We sit in a neighborhood restaurant after ordering tapas. Through the window, I can see the lights hitting the palm trees and the pale orange facade of Old San Juan. This is the ideal restaurant, surrounded by clusters of high-rise buildings and the people going about their lives. It prompts me to reflect on my ancestors, their history, their accomplishments, and how imperative it is I continue the propagation of who they were to understand who I am.
I recall the dream of my grandmamma. My father was her change-of-life baby. Once when I was drawing her portrait I asked her, “Cuantos anos tienes, Grandmamma?” How old are you, Grandmamma? She replied, “Eso es un secreto de mujer, que no se pregunta,” that’s a woman’s secret and a question not to be asked. “Pero como eres nina te dire que soy major que tu.” But since you’re a child, I’ll tell you—I’m older than you. When I showed her my artwork, I captivate her age by drawing deep laugh wrinkles. She found it humorous.
In her day, she had been a fiery redhead who, no doubt, had been the center of attention with her green eyes. She had high cheekbones, thick eyebrows and a generous nose. A very slender woman, there was nothing frail about her—she had an air of aristocracy, and her finest attribute was her perfect posture. Whether sitting, walking, or dozing, she stood straight at all times—offset by a thin, elongated neck. Her long slender hands that once had been lovely were crooked from acute arthritis, but she never complained.
As a nine year-old my parents purchased new bedroom furniture for me—French Provincial. The set included two twin beds because my grandmamma and I would be sharing a bedroom. Seeing the room for the first time, she stood at the door and looked around. “Tu tienes un spirito ordenado. Mientras el sitio de tu hermano es un monton de libros abiertos, ropas reveladas y una cama sin hacer, la tuya es una capilla a orden.” You have an orderly spirit. Where your brother’s room is a mass of open books, unfolded clothes and an unmade bed, yours is a shrine to order, she remarks. My straight-backed dolls are neatly corralled and my dressing table with miniatures suggest an even space where one could assume they are awaiting orders. Feeling offended that I hadn’t anything to offer other than organization, “Tengo algunas cosas que sean mías, solamente mias.” I have some things that are mine, only mine, I pointed out, referring to the secrets in my lockable diary that I had stashed in a tin box under my bed.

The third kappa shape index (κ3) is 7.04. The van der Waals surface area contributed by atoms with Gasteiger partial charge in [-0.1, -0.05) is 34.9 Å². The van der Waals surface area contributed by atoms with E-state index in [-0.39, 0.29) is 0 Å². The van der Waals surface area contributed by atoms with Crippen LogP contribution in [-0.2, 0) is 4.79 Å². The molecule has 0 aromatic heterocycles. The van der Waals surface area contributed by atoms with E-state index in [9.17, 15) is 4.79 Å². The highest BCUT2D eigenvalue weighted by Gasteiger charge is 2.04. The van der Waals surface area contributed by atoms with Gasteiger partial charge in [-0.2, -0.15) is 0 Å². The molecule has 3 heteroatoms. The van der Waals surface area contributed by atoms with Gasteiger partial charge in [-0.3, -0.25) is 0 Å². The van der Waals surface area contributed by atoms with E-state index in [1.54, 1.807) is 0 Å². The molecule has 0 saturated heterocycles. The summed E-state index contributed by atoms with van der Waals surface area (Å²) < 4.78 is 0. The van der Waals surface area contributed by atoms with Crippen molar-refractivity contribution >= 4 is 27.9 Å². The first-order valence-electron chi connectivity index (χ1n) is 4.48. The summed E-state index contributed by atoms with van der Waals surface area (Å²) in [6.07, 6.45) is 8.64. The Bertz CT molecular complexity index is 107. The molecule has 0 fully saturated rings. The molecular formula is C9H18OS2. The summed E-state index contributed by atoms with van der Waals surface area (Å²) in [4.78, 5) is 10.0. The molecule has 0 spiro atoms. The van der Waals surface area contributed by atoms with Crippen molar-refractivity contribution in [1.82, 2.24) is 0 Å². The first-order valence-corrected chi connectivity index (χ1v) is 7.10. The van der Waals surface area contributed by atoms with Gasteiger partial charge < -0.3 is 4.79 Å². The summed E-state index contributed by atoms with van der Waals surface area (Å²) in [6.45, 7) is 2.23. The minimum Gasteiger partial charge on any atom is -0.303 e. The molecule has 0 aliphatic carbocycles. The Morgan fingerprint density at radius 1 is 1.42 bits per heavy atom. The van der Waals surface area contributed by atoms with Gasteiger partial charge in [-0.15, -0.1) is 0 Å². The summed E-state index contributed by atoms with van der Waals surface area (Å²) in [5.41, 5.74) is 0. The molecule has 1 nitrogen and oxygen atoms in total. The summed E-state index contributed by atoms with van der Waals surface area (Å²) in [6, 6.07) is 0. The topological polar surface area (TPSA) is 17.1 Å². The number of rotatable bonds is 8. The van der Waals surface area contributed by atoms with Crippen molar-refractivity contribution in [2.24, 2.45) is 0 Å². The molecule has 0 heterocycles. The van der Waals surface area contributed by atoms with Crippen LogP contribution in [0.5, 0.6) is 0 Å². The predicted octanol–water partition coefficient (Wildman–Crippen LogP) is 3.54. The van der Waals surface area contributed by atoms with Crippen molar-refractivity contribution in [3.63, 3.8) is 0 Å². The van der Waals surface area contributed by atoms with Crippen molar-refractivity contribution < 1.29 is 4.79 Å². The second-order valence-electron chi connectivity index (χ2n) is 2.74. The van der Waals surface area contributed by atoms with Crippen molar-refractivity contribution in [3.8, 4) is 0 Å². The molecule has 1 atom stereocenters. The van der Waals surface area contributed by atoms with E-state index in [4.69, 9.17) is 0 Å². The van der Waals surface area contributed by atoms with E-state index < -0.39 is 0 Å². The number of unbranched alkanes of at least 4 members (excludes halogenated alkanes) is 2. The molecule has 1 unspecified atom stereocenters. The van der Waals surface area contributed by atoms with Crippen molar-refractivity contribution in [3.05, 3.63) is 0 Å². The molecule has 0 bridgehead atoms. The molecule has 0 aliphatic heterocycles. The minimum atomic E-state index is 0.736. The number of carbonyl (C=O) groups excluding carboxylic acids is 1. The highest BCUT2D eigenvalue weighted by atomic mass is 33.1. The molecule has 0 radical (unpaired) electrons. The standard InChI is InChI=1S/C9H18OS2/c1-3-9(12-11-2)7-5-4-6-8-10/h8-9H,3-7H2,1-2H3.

A few days later, my father came home with a large gift basket given to him by a client. In it were cheeses, olives, salami, and a large jar of pickles. I love the sour pickle juice. It seems that every time my hand is in the jar, my grandmamma was watching me. The late afternoon snack spoiled my appetite for dinner.
My father had given me a lesson in addressing her with the formal pronoun ‘usted’ versus the familiar ‘tu.’ “Grandmamma, porqué usted tiene nariz tan largo?” Grandmamma, why do you have such a long nose?
“Yo también comi muchas salmueras cuando era una muchacha.” I ate too many pickles when I was a girl, she says with a straight face. Gullible, I stopped eating pickles, altogether.